Thursday, June 4, 2015

Come, friend, and swim


Cape Helles, Gallipoli peninsula
 AP Herbert's poem "The Bathe" considers the question, "What would you do if you knew today was your last day on earth?" 

The Gallipoli campaign (the Allies' attempt to establish a sea route between the Mediterranean and its Russian ally), began on April 25, 1915 when Allied troops landed on the shores of the Turkish peninsula.  By early June, two failed attempts had been made to attack Turkish positions and gain the high ground just beyond the village of Krithia. 

On June 4, 1915, the Third Battle of Krithia was launched at noon, part of the British commander's attempt to maintain "ceaseless initiative," an ironic description of a campaign that resulted in an estimated 500,000 total casualties, of which approximately 50,000 men had died from both sides by January of 1916.  The Third Battle of Krithia gained the Allies approximately 200 – 250 yards of forward territory, at the cost of an estimated 6,500 British and French casualties, while the Turkish army lost an estimated 9,000 – 10,000 men. 

Writing in the days just before the battle, AP Herbert writes of the simple joys of life in the shadow of death. 

The Bathe
by AP Herbert

Come friend and swim. We may be better then,
But here the dust blows ever in the eyes
Swimming at Cape Helles, National Army Museum
And wrangling round are the weary fevered men,
Forever mad with flies.
I cannot sleep, nor even long lie still,
And you have read your April paper twice;
To-morrow we must stagger up the hill
To man a trench and live among the lice.

But yonder, where the Indians have their goats,
There is a rock stands sheer above the blue,
Where one may sit and count the bustling boats
And breathe the cool air through;
May find it still is good to be alive,
May look across and see the Trojan shore
Twinkling and warm, may strip, and stretch, and dive.
And for a space forget about the war.

Then will we sit and talk of happy things,
Home and 'the high' and some far fighting friend,
And gather strength for what the morrow brings,
For that may be the end.
It may be we shall never swim again,
Never be clean and comely to the sight,
May rot untombed and stink with all the slain.
Come, then, and swim. Come and be clean to-night.

The experience of war is vividly drawn with specifics:  dust, fever, flies, sleeplessness, lice, rot, and stink.  But that is for tomorrow.  Today offers the opportunity to "for a space forget about the war."  The present moment holds out the promise of bathing in the waters of the Mediterranean with a friend, breathing "the cool air through," stretching and diving into the blue, sitting and talking of "happy things," -- a time to "gather strength for what the morrow brings." The word "may" is repeated twice here:  it is still possible to see the "Trojan shore" and be reminded of glorious epic battles of the past, just as it is possible on the eve of battle to "find it still is good to be alive." 

Yet this poem is written by a man who has seen enough of war to know that the dead are not glorious, but "rot untombed," and it may be his fate shortly to join those who "stink with all the slain."  The continued repetition of the word "may" highlights the uncertainties of life during war time.  On May 24th, the stench of the bodies decaying between the lines caused a truce to be called so that the dead of both sides could be buried.  One of the men assigned to the burial detail recalls, "Some of the bodies were rotted so much that there were only bones and part of the uniform left. The bodies of the men killed on the nineteenth (it had now been five days) were awful. Most of us had to work in short spells as we felt very ill. We found a few of our men who had been killed in the first days of the landing" (Albert Facey).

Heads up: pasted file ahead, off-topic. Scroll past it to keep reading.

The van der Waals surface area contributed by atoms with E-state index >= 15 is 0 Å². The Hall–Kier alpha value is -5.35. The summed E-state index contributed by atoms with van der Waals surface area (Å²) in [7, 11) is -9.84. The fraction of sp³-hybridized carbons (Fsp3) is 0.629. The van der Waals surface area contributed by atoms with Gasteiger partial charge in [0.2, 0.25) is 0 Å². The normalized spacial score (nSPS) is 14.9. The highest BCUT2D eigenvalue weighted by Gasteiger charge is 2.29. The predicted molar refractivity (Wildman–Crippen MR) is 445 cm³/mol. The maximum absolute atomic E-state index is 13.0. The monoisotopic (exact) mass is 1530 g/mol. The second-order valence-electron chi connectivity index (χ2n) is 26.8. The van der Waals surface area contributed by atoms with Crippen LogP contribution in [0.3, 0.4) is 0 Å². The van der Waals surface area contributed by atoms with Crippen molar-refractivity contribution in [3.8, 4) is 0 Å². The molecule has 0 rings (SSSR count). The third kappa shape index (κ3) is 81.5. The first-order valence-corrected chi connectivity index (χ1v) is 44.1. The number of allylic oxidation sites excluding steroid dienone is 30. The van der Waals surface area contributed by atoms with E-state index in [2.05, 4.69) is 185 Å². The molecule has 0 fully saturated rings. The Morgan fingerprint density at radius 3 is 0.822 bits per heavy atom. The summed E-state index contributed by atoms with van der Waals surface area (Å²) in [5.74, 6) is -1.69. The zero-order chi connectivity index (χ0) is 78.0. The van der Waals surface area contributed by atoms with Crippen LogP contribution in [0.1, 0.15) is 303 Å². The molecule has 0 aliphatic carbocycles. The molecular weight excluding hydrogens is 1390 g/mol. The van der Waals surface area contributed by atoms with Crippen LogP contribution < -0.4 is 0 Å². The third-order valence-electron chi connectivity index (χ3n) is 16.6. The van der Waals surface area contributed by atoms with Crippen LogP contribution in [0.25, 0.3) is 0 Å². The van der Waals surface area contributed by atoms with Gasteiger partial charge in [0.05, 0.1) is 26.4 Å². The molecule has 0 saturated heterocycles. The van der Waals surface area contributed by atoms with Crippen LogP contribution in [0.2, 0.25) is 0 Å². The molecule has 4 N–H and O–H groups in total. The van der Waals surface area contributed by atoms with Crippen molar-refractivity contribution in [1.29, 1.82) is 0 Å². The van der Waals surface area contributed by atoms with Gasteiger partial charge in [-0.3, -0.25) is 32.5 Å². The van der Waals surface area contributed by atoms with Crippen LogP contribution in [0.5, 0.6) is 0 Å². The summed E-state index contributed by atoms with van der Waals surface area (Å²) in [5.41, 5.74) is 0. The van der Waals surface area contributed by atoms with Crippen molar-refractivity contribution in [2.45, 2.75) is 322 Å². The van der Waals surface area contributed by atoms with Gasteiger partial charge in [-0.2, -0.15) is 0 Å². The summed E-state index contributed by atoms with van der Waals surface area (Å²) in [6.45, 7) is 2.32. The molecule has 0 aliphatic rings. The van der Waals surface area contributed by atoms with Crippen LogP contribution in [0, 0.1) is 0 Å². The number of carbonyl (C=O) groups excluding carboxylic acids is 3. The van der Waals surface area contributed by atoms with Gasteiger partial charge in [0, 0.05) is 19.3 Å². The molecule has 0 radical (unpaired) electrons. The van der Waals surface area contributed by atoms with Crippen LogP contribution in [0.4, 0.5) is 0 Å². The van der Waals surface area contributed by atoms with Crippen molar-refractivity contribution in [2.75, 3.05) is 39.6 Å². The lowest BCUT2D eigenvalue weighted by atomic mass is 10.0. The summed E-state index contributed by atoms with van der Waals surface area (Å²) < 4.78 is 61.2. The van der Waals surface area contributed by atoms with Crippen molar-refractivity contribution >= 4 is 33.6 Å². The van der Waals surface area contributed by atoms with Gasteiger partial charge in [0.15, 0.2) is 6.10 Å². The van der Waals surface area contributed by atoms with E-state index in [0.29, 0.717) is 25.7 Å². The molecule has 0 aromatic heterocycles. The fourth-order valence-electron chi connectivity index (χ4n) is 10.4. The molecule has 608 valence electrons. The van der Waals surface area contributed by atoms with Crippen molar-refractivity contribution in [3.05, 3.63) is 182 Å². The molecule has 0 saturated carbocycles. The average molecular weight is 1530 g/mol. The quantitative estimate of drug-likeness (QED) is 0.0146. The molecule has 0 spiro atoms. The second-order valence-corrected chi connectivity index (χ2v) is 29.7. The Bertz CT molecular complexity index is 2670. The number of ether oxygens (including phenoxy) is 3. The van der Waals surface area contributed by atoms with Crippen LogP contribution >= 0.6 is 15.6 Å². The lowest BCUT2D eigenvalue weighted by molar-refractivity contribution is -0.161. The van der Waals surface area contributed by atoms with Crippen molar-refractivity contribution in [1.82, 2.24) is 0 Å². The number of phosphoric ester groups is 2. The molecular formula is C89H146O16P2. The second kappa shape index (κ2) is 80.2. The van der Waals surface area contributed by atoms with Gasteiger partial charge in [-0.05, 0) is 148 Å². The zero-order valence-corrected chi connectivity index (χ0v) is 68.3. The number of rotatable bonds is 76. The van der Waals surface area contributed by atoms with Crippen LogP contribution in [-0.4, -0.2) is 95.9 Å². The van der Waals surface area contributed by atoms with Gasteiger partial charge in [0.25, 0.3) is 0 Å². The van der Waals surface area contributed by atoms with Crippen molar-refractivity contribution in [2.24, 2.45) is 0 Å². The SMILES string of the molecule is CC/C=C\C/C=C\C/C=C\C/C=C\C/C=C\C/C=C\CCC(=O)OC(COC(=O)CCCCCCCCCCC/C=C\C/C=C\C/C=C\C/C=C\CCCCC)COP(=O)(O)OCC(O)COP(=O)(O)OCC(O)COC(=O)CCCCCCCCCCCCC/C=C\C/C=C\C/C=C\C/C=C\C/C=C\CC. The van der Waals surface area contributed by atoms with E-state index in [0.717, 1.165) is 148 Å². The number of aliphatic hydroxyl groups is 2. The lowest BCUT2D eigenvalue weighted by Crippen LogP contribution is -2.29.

Most likely, at some time in the next ten days "The Bathe" was written.  Following the previous five weeks of stumbling attacks into the filth of battle, the poem simply invites a friend, "Come, then, and swim. Come and be clean to-night."  Washed clean both literally and metaphorically, the men in the water are baptized into life and comradeship before the baptism of fire that is shortly to come. 

The author of the poem, AP Herbert, had his swim with friends, as described by Lt. William Ker in a letter home dated May 30, 1915:  "You never saw such a conglomeration of strange troops. You should have seen me and A. P. Herbert the other evening bathing in the Dardanelles near some Frenchmen and Senegalese, with the Turkish lines (or, rather, the place where. they were) in sight on a ridge to our left beside some dismantled forts, the Plain of Troy before us on the other side, some guns on the Asiatic side in sending an occasional shrapnel shell over on our right, and a French battery immediately behind us having shots at them. I took a bathing party down to the beach yesterday. The scene was a cross between Blackpool in the season and the Ganges. The men think it a fine picnic, but we are going in the firing line tomorrow night." 
A.P. Herbert

On June 4th, Herbert joined the attack with his unit, the Hawke Battalion.  He survived Gallipoli and other battles on the Western Front until he was seriously wounded in April of 1917 and invalided back to England.  One-hundred years after the Third Battle of Krithia, the longing to be cleansed from war echoes across the years: "Come, then, and swim.  Come and be clean to-night."      


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